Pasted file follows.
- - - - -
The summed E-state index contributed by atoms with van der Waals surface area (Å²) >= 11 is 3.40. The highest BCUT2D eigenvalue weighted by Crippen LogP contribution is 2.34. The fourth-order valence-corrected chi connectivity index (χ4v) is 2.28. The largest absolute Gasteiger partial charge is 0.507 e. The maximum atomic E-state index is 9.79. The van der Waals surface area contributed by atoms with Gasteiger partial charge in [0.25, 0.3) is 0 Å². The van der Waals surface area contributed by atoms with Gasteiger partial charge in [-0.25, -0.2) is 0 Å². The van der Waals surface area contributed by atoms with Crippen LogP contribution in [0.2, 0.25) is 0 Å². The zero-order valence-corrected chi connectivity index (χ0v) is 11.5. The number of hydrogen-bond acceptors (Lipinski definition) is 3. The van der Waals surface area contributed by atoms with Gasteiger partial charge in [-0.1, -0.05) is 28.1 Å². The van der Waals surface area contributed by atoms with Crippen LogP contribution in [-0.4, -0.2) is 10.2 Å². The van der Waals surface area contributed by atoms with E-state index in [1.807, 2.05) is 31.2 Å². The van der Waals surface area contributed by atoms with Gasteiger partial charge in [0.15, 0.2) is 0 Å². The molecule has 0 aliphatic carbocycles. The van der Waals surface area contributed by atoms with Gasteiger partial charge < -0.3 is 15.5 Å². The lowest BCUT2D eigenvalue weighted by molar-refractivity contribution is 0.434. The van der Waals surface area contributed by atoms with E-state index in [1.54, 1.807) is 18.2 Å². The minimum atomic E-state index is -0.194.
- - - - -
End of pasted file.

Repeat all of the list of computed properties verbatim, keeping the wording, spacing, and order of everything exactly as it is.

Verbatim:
The summed E-state index contributed by atoms with van der Waals surface area (Å²) >= 11 is 3.40. The highest BCUT2D eigenvalue weighted by Crippen LogP contribution is 2.34. The fourth-order valence-corrected chi connectivity index (χ4v) is 2.28. The largest absolute Gasteiger partial charge is 0.507 e. The maximum atomic E-state index is 9.79. The van der Waals surface area contributed by atoms with Gasteiger partial charge in [0.25, 0.3) is 0 Å². The van der Waals surface area contributed by atoms with Gasteiger partial charge in [-0.25, -0.2) is 0 Å². The van der Waals surface area contributed by atoms with Crippen LogP contribution in [0.2, 0.25) is 0 Å². The zero-order valence-corrected chi connectivity index (χ0v) is 11.5. The number of hydrogen-bond acceptors (Lipinski definition) is 3. The van der Waals surface area contributed by atoms with Gasteiger partial charge in [-0.1, -0.05) is 28.1 Å². The van der Waals surface area contributed by atoms with Crippen LogP contribution in [-0.4, -0.2) is 10.2 Å². The van der Waals surface area contributed by atoms with E-state index in [1.807, 2.05) is 31.2 Å². The van der Waals surface area contributed by atoms with Gasteiger partial charge in [0.15, 0.2) is 0 Å². The molecule has 0 aliphatic carbocycles. The van der Waals surface area contributed by atoms with Gasteiger partial charge < -0.3 is 15.5 Å². The lowest BCUT2D eigenvalue weighted by molar-refractivity contribution is 0.434. The van der Waals surface area contributed by atoms with E-state index in [1.54, 1.807) is 18.2 Å². The minimum atomic E-state index is -0.194.